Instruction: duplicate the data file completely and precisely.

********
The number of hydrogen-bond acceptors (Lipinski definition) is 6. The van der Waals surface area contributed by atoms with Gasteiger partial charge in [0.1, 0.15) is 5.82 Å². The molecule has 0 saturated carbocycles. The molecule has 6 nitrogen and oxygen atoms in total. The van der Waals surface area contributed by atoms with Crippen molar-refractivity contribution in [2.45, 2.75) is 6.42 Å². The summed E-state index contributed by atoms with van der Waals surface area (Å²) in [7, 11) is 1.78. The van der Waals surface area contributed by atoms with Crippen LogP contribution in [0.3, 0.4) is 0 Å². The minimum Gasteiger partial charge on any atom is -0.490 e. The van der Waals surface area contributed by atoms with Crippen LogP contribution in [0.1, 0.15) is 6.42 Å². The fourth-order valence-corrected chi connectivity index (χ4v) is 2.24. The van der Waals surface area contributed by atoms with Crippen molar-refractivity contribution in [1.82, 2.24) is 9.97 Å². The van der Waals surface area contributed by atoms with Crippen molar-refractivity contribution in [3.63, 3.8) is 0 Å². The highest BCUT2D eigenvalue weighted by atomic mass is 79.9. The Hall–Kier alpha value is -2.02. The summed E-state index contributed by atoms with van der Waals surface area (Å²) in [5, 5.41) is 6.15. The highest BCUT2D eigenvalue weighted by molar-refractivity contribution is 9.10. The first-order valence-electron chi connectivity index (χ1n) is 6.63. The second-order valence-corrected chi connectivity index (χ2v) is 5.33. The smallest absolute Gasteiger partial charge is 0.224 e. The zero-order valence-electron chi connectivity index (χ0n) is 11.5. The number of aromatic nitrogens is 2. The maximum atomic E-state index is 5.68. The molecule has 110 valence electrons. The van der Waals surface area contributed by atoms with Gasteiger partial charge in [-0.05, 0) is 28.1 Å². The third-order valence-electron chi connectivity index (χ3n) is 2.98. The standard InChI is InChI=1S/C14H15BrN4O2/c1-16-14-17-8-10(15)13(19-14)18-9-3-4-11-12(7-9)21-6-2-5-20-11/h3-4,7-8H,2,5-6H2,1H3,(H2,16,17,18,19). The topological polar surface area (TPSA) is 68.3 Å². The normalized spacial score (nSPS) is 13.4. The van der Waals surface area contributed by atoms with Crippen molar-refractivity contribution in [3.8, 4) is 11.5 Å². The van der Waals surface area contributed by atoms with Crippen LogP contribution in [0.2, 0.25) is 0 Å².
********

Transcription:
The number of hydrogen-bond acceptors (Lipinski definition) is 6. The van der Waals surface area contributed by atoms with Gasteiger partial charge in [0.1, 0.15) is 5.82 Å². The molecule has 0 saturated carbocycles. The molecule has 6 nitrogen and oxygen atoms in total. The van der Waals surface area contributed by atoms with Crippen molar-refractivity contribution in [2.45, 2.75) is 6.42 Å². The summed E-state index contributed by atoms with van der Waals surface area (Å²) in [7, 11) is 1.78. The van der Waals surface area contributed by atoms with Crippen LogP contribution in [0.3, 0.4) is 0 Å². The minimum Gasteiger partial charge on any atom is -0.490 e. The van der Waals surface area contributed by atoms with Crippen LogP contribution in [0.1, 0.15) is 6.42 Å². The fourth-order valence-corrected chi connectivity index (χ4v) is 2.24. The van der Waals surface area contributed by atoms with Crippen molar-refractivity contribution in [1.82, 2.24) is 9.97 Å². The van der Waals surface area contributed by atoms with Crippen molar-refractivity contribution in [3.63, 3.8) is 0 Å². The highest BCUT2D eigenvalue weighted by atomic mass is 79.9. The Hall–Kier alpha value is -2.02. The summed E-state index contributed by atoms with van der Waals surface area (Å²) in [5, 5.41) is 6.15. The highest BCUT2D eigenvalue weighted by molar-refractivity contribution is 9.10. The first-order valence-electron chi connectivity index (χ1n) is 6.63. The second-order valence-corrected chi connectivity index (χ2v) is 5.33. The smallest absolute Gasteiger partial charge is 0.224 e. The zero-order valence-electron chi connectivity index (χ0n) is 11.5. The number of aromatic nitrogens is 2. The maximum atomic E-state index is 5.68. The molecule has 110 valence electrons. The van der Waals surface area contributed by atoms with Gasteiger partial charge in [-0.05, 0) is 28.1 Å². The third-order valence-electron chi connectivity index (χ3n) is 2.98. The standard InChI is InChI=1S/C14H15BrN4O2/c1-16-14-17-8-10(15)13(19-14)18-9-3-4-11-12(7-9)21-6-2-5-20-11/h3-4,7-8H,2,5-6H2,1H3,(H2,16,17,18,19). The topological polar surface area (TPSA) is 68.3 Å². The normalized spacial score (nSPS) is 13.4. The van der Waals surface area contributed by atoms with Crippen molar-refractivity contribution in [3.8, 4) is 11.5 Å². The van der Waals surface area contributed by atoms with Crippen LogP contribution in [0.2, 0.25) is 0 Å².